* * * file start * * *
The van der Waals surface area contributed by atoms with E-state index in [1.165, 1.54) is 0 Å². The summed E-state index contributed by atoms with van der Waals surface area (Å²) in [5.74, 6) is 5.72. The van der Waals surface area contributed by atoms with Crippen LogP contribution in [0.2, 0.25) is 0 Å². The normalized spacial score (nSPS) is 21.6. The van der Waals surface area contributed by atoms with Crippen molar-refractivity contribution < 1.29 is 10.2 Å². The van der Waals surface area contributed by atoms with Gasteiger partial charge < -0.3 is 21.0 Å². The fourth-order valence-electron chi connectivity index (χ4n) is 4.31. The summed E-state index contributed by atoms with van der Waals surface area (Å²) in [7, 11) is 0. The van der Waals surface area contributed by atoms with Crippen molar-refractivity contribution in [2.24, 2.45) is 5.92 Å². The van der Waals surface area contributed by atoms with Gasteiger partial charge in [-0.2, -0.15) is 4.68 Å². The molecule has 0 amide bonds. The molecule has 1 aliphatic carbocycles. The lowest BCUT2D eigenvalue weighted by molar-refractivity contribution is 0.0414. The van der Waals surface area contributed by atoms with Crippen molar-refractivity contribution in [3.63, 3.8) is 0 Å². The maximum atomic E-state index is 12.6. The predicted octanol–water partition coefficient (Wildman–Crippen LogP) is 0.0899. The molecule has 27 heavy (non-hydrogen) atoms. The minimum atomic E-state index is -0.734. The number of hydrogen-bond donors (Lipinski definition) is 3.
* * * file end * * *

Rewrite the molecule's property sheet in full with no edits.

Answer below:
The van der Waals surface area contributed by atoms with E-state index in [1.165, 1.54) is 0 Å². The summed E-state index contributed by atoms with van der Waals surface area (Å²) in [5.74, 6) is 5.72. The van der Waals surface area contributed by atoms with Crippen LogP contribution in [0.2, 0.25) is 0 Å². The normalized spacial score (nSPS) is 21.6. The van der Waals surface area contributed by atoms with Crippen molar-refractivity contribution < 1.29 is 10.2 Å². The van der Waals surface area contributed by atoms with Gasteiger partial charge < -0.3 is 21.0 Å². The fourth-order valence-electron chi connectivity index (χ4n) is 4.31. The summed E-state index contributed by atoms with van der Waals surface area (Å²) in [7, 11) is 0. The van der Waals surface area contributed by atoms with Crippen molar-refractivity contribution in [2.24, 2.45) is 5.92 Å². The van der Waals surface area contributed by atoms with Gasteiger partial charge in [-0.2, -0.15) is 4.68 Å². The molecule has 0 amide bonds. The molecule has 1 aliphatic carbocycles. The lowest BCUT2D eigenvalue weighted by molar-refractivity contribution is 0.0414. The van der Waals surface area contributed by atoms with Crippen molar-refractivity contribution in [3.63, 3.8) is 0 Å². The maximum atomic E-state index is 12.6. The predicted octanol–water partition coefficient (Wildman–Crippen LogP) is 0.0899. The molecule has 27 heavy (non-hydrogen) atoms. The minimum atomic E-state index is -0.734. The number of hydrogen-bond donors (Lipinski definition) is 3.